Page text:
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A certain idea of France : French security policy and the Gaullist legacy

Auteur : Philip H Gordon
Éditeur : Princeton, N.J. : Princeton University Press, ©1993.
Collection : Princeton studies in international history and politics.
Édition/format :   Livre : AnglaisVoir toutes les éditions et tous les formats
Base de données :WorldCat
Résumé :
As France begins to confront the new challenges of the post-Cold War era, the time has come to examine how French security policy has evolved since Charles de Gaulle set it on an independent course in the 1960s. Philip Gordon shows that the Gaullist model, contrary to widely held beliefs, has lived on - but that its inherent inconsistencies have grown more acute with increasing European unification, the diminishing  Lire la suite...
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Détails

Personne nommée : Charles de Gaulle; Charles de Gaulle; Charles de Gaulle; Charles de Gaulle; Valéry Giscard D'Estaing; François Mitterrand; Georges Pompidou
Type d’ouvrage : Ressource Internet
Format : Livre, Ressource Internet
Tous les auteurs / collaborateurs : Philip H Gordon
ISBN : 0691086478 9780691086477
Numéro OCLC : 26362314
Description : xix, 255 pages ; 24 cm.
Contenu : pt. 1. The Gaullist Years. Ch. 1. Perspectives on de Gaulle. Why Start with de Gaulle? De Gaulle and Change: The Provisory and the Permanent. De Gaulle and the Nation-State in Europe. De Gaulle's "Idea of France" Independence and Grandeur as Goals and Means. Gaullist Ideas and Gaullist Policies. Ch. 2. The Missing Pillar: France's Role in the Defense of Europe in the 1950s and 1960s. The Missing Pillar during the Fourth Republic. The Missing Pillar during the Gaullist Years. Explaining the "Missing Pillar" under de Gaulle. France's Nuclear Force and Europe. The International Context and the French Contribution. Ch. 3. Manipulating Ambiguity: Military Doctrines under de Gaulle and Pompidou. Conventional Doctrine through the Mid-1960s. Early Nuclear Doctrines. The Direct Legacy: The Fourquet Doctrine. Pompidou's Initial Challenge. Codified Ambiguity: The White Paper on National Defense. French Military Doctrine in Retrospect --
pt. 2. Struggling to Adapt. Ch. 4. Giscard's Balancing Act, 1974-1981. The "Post-Gaullist" Period. Revising France's Military Doctrines. Reorganizing the Army, 1975-1977. Nuclear Cooperation with the United States. Opposition to Change and Its Lessons. Defense Policy and the Economic Constraint. Conclusions on the Giscardian Experience. Ch. 5. Mitterrand's Adaptations, 1981-1986. The Socialists' Turnaround and Its Explanations. Security Policy under the Socialists: Adapting to de Gaulle. Mitterrand's Atlantic Rapprochement: Adapting to NATO. The German Role: Adapting to Europe. Defense Policy and the Economic Constraint Revisited. The Socialists in Retrospect. Ch. 6. Tensions in the Consensus, 1986-1989. A Changing Military Context and Its Impact on France. Cohabitation and the French Defense Debate. The Debates of Cohabitation. Cohabitation in Retrospect. Putting off the Choices: May 1988-May 1989 --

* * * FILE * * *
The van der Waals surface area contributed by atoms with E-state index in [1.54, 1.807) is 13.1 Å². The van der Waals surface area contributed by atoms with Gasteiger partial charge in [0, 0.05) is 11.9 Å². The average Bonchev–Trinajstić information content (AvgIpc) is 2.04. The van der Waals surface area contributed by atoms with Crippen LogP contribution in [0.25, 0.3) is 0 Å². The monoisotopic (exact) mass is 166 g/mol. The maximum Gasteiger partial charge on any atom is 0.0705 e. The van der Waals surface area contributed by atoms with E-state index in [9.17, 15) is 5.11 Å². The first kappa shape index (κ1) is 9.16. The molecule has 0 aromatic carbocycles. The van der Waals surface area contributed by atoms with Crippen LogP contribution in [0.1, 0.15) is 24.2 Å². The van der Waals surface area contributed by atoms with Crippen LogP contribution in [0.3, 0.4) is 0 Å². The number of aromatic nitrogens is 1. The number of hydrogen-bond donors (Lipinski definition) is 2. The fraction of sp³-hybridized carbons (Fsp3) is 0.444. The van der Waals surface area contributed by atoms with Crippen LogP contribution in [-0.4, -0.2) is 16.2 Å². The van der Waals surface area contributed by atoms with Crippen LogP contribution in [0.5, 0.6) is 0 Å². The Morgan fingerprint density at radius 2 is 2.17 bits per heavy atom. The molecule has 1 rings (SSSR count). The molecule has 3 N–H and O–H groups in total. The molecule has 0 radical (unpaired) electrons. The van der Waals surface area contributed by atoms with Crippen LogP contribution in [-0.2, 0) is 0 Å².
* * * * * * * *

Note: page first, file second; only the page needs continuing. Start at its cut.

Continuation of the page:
pt. 3. France in the New Europe. Ch. 7. The Gaullist Legacy Today: French Security Policy in the 1990s. A Look Back: Continuity Since de Gaulle. France and NATO in the 1990s. France and the European Security Identity. The Lessons of the Persian Gulf War: The View from Paris. Conclusions: Continuities amid Change. Ch. 8. Epilogue: The Gaullist Legacy and the Post-Cold War World. De Gaulle's Post-Cold War World. Gaullist Military Logic and the New Europe. Reconciling de Gaulle with Europe.
Titre de collection : Princeton studies in international history and politics.
Responsabilité : Philip H. Gordon.
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Résumé :

This study describes how French security policies have evolved since the 1960s, demonstrating that the Gaullist model has lived on, although its inconsistencies have grown more acute due to European  Lire la suite...

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"Philip H. Gordon's brilliant exposition of France's Gaullist design provides us with fresh insight and perspective on how its principles have become foundation-stones of the country's political Lire la suite...

 
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Données liées


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schema:description"As France begins to confront the new challenges of the post-Cold War era, the time has come to examine how French security policy has evolved since Charles de Gaulle set it on an independent course in the 1960s. Philip Gordon shows that the Gaullist model, contrary to widely held beliefs, has lived on - but that its inherent inconsistencies have grown more acute with increasing European unification, the diminishing American military role in Europe, and related strains on French military budgets. The question today is whether the Gaullist legacy will enable a strong and confident France to play a full role in Europe's new security arrangements or whether France, because of its will to independence, is destined to play an isolated, national role. Gordon analyzes military doctrines, strategies, and budgets from the 1960s to the 1990s, and also the evolution of French policy from the early debates about NATO and the European Community to the Persian Gulf War. He reveals how and why Gaullist ideas have for so long influenced French security policy and examines possible new directions for France in an increasingly united but potentially unstable Europe."@en
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